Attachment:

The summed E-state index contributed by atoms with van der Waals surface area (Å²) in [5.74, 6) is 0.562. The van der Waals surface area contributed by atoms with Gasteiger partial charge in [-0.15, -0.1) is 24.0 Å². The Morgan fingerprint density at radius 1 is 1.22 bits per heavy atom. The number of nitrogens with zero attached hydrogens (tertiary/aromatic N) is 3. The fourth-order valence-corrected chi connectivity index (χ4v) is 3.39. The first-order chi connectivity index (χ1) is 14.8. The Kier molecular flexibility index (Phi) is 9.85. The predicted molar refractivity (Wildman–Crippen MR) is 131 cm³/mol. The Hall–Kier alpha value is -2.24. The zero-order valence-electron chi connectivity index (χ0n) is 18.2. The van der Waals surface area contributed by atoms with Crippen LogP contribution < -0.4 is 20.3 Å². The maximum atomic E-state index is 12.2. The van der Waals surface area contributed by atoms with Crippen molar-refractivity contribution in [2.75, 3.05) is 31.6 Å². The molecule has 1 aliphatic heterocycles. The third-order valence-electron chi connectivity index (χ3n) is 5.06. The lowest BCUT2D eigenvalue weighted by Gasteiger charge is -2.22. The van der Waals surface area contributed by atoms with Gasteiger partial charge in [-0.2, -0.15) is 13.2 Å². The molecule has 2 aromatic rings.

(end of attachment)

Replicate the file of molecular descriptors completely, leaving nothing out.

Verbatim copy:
The summed E-state index contributed by atoms with van der Waals surface area (Å²) in [5.74, 6) is 0.562. The van der Waals surface area contributed by atoms with Gasteiger partial charge in [-0.15, -0.1) is 24.0 Å². The Morgan fingerprint density at radius 1 is 1.22 bits per heavy atom. The number of nitrogens with zero attached hydrogens (tertiary/aromatic N) is 3. The fourth-order valence-corrected chi connectivity index (χ4v) is 3.39. The first-order chi connectivity index (χ1) is 14.8. The Kier molecular flexibility index (Phi) is 9.85. The predicted molar refractivity (Wildman–Crippen MR) is 131 cm³/mol. The Hall–Kier alpha value is -2.24. The zero-order valence-electron chi connectivity index (χ0n) is 18.2. The van der Waals surface area contributed by atoms with Crippen LogP contribution < -0.4 is 20.3 Å². The maximum atomic E-state index is 12.2. The van der Waals surface area contributed by atoms with Crippen molar-refractivity contribution in [2.75, 3.05) is 31.6 Å². The molecule has 1 aliphatic heterocycles. The third-order valence-electron chi connectivity index (χ3n) is 5.06. The lowest BCUT2D eigenvalue weighted by Gasteiger charge is -2.22. The van der Waals surface area contributed by atoms with Gasteiger partial charge in [-0.2, -0.15) is 13.2 Å². The molecule has 2 aromatic rings.